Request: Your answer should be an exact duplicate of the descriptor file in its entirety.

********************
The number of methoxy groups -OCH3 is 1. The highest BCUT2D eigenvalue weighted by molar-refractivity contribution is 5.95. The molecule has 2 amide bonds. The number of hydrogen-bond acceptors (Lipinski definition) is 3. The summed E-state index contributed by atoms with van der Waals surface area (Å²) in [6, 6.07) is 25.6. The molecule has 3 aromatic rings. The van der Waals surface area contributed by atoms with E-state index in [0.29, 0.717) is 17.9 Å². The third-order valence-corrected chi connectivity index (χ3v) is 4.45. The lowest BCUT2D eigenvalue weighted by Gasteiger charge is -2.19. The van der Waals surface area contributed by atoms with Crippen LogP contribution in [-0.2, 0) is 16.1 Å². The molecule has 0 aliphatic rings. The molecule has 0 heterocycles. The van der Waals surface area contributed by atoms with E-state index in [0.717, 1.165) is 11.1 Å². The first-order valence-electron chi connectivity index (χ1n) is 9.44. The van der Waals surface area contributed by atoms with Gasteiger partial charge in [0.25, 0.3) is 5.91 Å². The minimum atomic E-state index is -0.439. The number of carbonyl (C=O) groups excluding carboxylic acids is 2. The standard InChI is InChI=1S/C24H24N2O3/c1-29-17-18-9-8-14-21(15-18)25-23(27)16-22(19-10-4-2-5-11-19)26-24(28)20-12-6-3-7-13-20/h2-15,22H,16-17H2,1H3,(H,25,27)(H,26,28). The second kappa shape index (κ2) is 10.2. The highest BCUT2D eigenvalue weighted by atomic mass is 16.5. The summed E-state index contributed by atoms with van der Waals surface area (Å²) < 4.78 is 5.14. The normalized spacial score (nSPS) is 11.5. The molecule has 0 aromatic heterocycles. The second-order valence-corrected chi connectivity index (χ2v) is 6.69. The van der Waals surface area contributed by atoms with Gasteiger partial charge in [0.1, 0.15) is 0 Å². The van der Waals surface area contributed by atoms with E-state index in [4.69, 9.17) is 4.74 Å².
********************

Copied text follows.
The number of methoxy groups -OCH3 is 1. The highest BCUT2D eigenvalue weighted by molar-refractivity contribution is 5.95. The molecule has 2 amide bonds. The number of hydrogen-bond acceptors (Lipinski definition) is 3. The summed E-state index contributed by atoms with van der Waals surface area (Å²) in [6, 6.07) is 25.6. The molecule has 3 aromatic rings. The van der Waals surface area contributed by atoms with E-state index in [0.29, 0.717) is 17.9 Å². The third-order valence-corrected chi connectivity index (χ3v) is 4.45. The lowest BCUT2D eigenvalue weighted by Gasteiger charge is -2.19. The van der Waals surface area contributed by atoms with Crippen LogP contribution in [-0.2, 0) is 16.1 Å². The molecule has 0 aliphatic rings. The molecule has 0 heterocycles. The van der Waals surface area contributed by atoms with E-state index in [0.717, 1.165) is 11.1 Å². The first-order valence-electron chi connectivity index (χ1n) is 9.44. The van der Waals surface area contributed by atoms with Gasteiger partial charge in [0.25, 0.3) is 5.91 Å². The minimum atomic E-state index is -0.439. The number of carbonyl (C=O) groups excluding carboxylic acids is 2. The standard InChI is InChI=1S/C24H24N2O3/c1-29-17-18-9-8-14-21(15-18)25-23(27)16-22(19-10-4-2-5-11-19)26-24(28)20-12-6-3-7-13-20/h2-15,22H,16-17H2,1H3,(H,25,27)(H,26,28). The second kappa shape index (κ2) is 10.2. The highest BCUT2D eigenvalue weighted by atomic mass is 16.5. The summed E-state index contributed by atoms with van der Waals surface area (Å²) < 4.78 is 5.14. The normalized spacial score (nSPS) is 11.5. The molecule has 0 aromatic heterocycles. The second-order valence-corrected chi connectivity index (χ2v) is 6.69. The van der Waals surface area contributed by atoms with Gasteiger partial charge in [0.1, 0.15) is 0 Å². The van der Waals surface area contributed by atoms with E-state index in [4.69, 9.17) is 4.74 Å².